The Auntie Doris Years: 1926

general Strike As a librarian, my father did not take part in the general strike of 1926. He thought of himself as a man of religion, rather than a man of politics, He didn’t see any connection between the two. The Lord alone knows what he would be thinking these days, what with libraries closing left right and centre because of the need for “austerity” and a lack of care about how people might educate themselves. Then again, he wasn’t too bothered about education either, unless it was education in the will of God. He educated me and my sisters in the will of God himself, by preaching at us at home from Monday to Saturday, and by making us go to Church and to Sunday School every Sunday. He also encouraged our moral upbringing by nipping us hard on the legs every time he felt that we had strayed from the one true path of righteousness. I am sure that he was the reason that I suffered so bad with my veins in later life.

Anyway, whether he supported it or not, the general strike was a big feature of 1926. Another example of the working people of Britain attempting to earn a decent living and being slapped down by the ruddy Tories. That sodding stupid rag the Daily Mail was in the thick of it as usual an’all, writing their usual tripe about Communist plots to overthrow the government. They took a bit of a knock when the Print Workers refused to print it. The prime minister was spluttering about the liberty of the press and free speech. I wish they had closed it down forever, and I’m not even a communist either, I just don’t like people who tell fibs, particularly rich people who tell fibs in print, and ruin honest people’s lives by doing it.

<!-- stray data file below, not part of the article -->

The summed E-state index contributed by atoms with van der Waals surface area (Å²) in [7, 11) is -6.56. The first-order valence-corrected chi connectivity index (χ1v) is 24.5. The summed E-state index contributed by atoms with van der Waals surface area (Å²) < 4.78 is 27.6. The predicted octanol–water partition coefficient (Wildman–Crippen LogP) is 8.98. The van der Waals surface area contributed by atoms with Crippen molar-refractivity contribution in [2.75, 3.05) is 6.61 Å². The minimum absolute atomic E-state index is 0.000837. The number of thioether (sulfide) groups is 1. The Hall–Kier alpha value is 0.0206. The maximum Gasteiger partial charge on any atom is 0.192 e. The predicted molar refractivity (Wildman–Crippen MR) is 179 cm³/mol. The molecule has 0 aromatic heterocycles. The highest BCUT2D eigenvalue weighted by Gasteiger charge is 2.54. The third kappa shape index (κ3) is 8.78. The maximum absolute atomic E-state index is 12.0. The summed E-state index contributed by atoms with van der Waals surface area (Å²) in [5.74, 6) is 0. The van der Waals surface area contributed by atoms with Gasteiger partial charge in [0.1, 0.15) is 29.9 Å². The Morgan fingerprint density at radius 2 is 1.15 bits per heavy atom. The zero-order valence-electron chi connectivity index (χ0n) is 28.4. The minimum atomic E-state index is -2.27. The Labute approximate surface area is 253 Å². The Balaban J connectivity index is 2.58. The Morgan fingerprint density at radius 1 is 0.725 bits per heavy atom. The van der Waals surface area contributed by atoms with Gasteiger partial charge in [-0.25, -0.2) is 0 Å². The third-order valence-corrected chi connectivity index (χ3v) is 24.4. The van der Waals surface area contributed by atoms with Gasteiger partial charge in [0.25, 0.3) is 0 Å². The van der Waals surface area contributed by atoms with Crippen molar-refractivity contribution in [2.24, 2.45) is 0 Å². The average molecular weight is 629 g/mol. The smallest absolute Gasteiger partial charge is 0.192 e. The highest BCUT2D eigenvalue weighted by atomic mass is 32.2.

George V wasn’t too pleased either. Of course, he couldn’t have a direct shot at the Mail, what with him being the King and all that. But He did say that before anyone started having a go at the strikers, they should try living on their wages. A bit rich for the ruddy King, but his heart was in the right place. The way I see it, the Royal Family can’t help being the Royal family, but Tories could try and stop being grasping so and sos. What happens when a member of the Royal family starts talking sense? They make him out to be a bumbling idiot. Look at Prince Charles. Anyway, the strike came to nothing really. It only lasted ten days. Blacklegs, the army and special constables kept things going, and the government saw no need to listen to the unions’ demands. Mines were closed. Wages dropped. Poverty continued. The nobs kept their riches. The Daily Mail continued to support them. The Jarrow hunger matches were ten years away.

Doris’s Pop pick of 1926: “When the Red Red Robin Comes Bob Bob Bobbin’ Along” by Al Jolson. A nice cheerful little number, for a miserable little year.